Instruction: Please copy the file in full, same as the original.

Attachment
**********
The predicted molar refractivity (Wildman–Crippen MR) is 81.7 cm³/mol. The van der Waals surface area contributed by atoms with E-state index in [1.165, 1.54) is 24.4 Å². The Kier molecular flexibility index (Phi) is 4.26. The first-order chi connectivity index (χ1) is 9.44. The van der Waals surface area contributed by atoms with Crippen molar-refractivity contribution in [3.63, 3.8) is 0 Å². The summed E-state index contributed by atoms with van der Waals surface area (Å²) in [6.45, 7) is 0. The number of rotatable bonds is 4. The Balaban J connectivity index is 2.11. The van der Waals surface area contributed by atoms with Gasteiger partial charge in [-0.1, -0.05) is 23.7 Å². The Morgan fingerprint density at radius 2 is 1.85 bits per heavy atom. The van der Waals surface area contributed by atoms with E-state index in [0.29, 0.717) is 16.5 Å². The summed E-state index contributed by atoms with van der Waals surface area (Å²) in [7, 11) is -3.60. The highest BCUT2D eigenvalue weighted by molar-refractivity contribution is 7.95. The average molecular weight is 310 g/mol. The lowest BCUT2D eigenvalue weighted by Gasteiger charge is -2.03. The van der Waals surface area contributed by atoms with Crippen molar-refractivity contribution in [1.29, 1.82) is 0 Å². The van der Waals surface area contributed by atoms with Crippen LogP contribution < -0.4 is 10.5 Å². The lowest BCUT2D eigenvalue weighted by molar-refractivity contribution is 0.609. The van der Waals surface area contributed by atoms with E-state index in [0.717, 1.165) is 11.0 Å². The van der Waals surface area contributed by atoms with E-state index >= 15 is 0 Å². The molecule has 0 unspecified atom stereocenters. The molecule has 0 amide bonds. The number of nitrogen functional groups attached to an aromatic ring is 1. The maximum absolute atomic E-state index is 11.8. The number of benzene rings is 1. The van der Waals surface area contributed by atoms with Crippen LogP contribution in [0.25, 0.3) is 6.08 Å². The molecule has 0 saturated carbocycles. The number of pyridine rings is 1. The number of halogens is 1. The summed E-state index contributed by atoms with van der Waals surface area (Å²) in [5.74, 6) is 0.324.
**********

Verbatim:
The predicted molar refractivity (Wildman–Crippen MR) is 81.7 cm³/mol. The van der Waals surface area contributed by atoms with E-state index in [1.165, 1.54) is 24.4 Å². The Kier molecular flexibility index (Phi) is 4.26. The first-order chi connectivity index (χ1) is 9.44. The van der Waals surface area contributed by atoms with Crippen molar-refractivity contribution in [3.63, 3.8) is 0 Å². The summed E-state index contributed by atoms with van der Waals surface area (Å²) in [6.45, 7) is 0. The number of rotatable bonds is 4. The Balaban J connectivity index is 2.11. The van der Waals surface area contributed by atoms with Gasteiger partial charge in [-0.1, -0.05) is 23.7 Å². The Morgan fingerprint density at radius 2 is 1.85 bits per heavy atom. The van der Waals surface area contributed by atoms with E-state index in [0.29, 0.717) is 16.5 Å². The summed E-state index contributed by atoms with van der Waals surface area (Å²) in [7, 11) is -3.60. The highest BCUT2D eigenvalue weighted by molar-refractivity contribution is 7.95. The average molecular weight is 310 g/mol. The lowest BCUT2D eigenvalue weighted by Gasteiger charge is -2.03. The van der Waals surface area contributed by atoms with Crippen molar-refractivity contribution in [1.29, 1.82) is 0 Å². The van der Waals surface area contributed by atoms with Crippen LogP contribution < -0.4 is 10.5 Å². The lowest BCUT2D eigenvalue weighted by molar-refractivity contribution is 0.609. The van der Waals surface area contributed by atoms with E-state index in [0.717, 1.165) is 11.0 Å². The van der Waals surface area contributed by atoms with E-state index >= 15 is 0 Å². The molecule has 0 unspecified atom stereocenters. The molecule has 0 amide bonds. The number of nitrogen functional groups attached to an aromatic ring is 1. The maximum absolute atomic E-state index is 11.8. The number of benzene rings is 1. The van der Waals surface area contributed by atoms with Crippen LogP contribution in [0.25, 0.3) is 6.08 Å². The molecule has 0 saturated carbocycles. The number of pyridine rings is 1. The number of halogens is 1. The summed E-state index contributed by atoms with van der Waals surface area (Å²) in [5.74, 6) is 0.324.